What are Aboriginal places?
Aboriginal people have lived in southern Australia, including what is now Victoria, for many thousands of years. During that time, they left physical evidence of their activities which now survive as cultural heritage sites or places. Examples include shell middens, scatters of stone artefacts, oven mounds, stone quarries, rock art sites, fish traps, scarred trees, stone arrangements and places of burial.
Where do Aboriginal places occur?
There are Aboriginal cultural heritage places all over Victoria.
They are most common near rivers, lakes, swamps and the coast. There may be places on your property.
Are Aboriginal places protected?
All Aboriginal cultural places and places in Victoria are protected by law. Aboriginal artefacts are also protected.
It is against the law to disturb or destroy an Aboriginal place. Artefacts should not be removed from site.
Why protect Aboriginal places?
Aboriginal places are a precious part of the heritage of the whole community. They are of immense cultural, scientific, educational and historic interest.
Aboriginal heritage places provide Aboriginal people today with an important link to their culture and their past.
Aboriginal places are also fragile. When they are destroyed or damaged, information about past cultural and environmental changes may be lost forever. In many cases, information about the past occupation of Australia can only be obtained through the archaeological investigation of these places.
If there is an Aboriginal place on my land, can it be subject to a Native Title claim?
Generally, no. Only vacant Crown land may be subject to a native title claim. Freehold land, which is almost all private property, is not subject to native title claims even if Aboriginal places are present. In general, having Aboriginal cultural places on your land will not affect ownership, or stop existing land use from continuing.
What are threats to Aboriginal places?
Erosion and other natural processes threaten some Aboriginal places.
Human activities may also be a threat, particularly major changes to the way land is used, such as development.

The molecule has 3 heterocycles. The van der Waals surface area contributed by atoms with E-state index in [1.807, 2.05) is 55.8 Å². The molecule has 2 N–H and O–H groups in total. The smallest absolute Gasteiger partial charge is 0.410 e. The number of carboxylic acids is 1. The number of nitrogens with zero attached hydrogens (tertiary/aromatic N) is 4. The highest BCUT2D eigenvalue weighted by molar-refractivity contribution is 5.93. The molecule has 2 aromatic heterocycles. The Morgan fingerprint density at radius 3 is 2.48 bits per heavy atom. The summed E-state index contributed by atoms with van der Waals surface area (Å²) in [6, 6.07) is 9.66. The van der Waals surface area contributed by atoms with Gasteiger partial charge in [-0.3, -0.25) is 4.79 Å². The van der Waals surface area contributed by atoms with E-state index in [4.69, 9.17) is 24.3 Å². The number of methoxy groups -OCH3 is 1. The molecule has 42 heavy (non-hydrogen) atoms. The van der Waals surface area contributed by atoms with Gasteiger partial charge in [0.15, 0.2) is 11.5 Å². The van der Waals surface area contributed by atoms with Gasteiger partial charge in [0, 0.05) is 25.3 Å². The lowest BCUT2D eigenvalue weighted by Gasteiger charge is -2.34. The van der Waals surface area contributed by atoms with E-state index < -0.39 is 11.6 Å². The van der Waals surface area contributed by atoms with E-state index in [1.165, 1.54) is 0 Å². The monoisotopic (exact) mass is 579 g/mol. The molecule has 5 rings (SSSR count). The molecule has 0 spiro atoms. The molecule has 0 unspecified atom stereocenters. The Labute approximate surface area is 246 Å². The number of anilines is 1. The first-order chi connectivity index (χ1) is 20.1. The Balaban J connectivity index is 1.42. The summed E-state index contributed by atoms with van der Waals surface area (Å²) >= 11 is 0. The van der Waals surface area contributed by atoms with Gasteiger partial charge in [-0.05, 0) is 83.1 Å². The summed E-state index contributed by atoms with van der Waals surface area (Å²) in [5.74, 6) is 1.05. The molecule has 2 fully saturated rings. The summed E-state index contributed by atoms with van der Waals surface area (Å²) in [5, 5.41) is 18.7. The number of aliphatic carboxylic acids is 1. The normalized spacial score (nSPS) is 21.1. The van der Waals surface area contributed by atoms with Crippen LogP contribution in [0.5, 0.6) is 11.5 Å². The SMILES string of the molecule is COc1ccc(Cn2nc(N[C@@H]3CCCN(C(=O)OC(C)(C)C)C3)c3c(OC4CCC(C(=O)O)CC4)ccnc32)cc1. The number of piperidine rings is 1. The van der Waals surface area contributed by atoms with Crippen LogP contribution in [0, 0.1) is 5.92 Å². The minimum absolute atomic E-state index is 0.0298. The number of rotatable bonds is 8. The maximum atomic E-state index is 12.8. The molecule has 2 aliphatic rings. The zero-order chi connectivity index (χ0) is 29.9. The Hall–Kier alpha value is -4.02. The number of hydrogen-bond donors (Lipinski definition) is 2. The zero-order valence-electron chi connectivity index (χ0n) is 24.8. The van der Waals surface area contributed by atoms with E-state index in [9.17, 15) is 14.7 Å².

Is agriculture a threat to Aboriginal places?
Places that have survived many decades of agriculture generally will not be further disturbed by continuing land use practices.
In many cases, sound land management has helped preserve Aboriginal places. Major changes to the landscape, such as levelling dunes or clearing native bushland, may damage Aboriginal places.
Some practices such as ripping to destroy rabbit burrows may also be undesirable in areas that contain Aboriginal places.
Who is responsible for Aboriginal places?
First Peoples – State Relations is the State Government agency which is responsible for Aboriginal places. First Peoples – State Relations has a register of Aboriginal places, and records and protects places.
Can anyone look for Aboriginal places on private property?
Only if the land owner gives permission, and if administrative requirements are met. Many places have only survived because private land owners have not permitted public access. It is illegal to excavate places without consent from the relevant Registered Aboriginal Party or First Peoples – State Relations. Section 34A of the Aboriginal Heritage Act 2006 sets out requirements for archaeological surveys.
Is it against the law to have a collection of Aboriginal artefacts?
No. The law does not prevent people from keeping Aboriginal artefacts.
However, artefacts (other than those originally made for sale) may not be bought or sold without a permit from First Peoples – State Relations. Owners of collections of Aboriginal artefacts can ask First Peoples – State Relations to document their collections. There is no charge for this service.
Is it against the law to possess Aboriginal ancestral remains?
It is illegal to possess Aboriginal skeletal remains. Anyone who has such remains is advised to contact First Peoples – State Relations.
What can be done with unwanted collections of Aboriginal artefacts?
First Peoples – State Relations will receive unwanted collections of Aboriginal artefacts. Such collections will be documented, then transferred to an appropriate keeping place or museum for storage or display.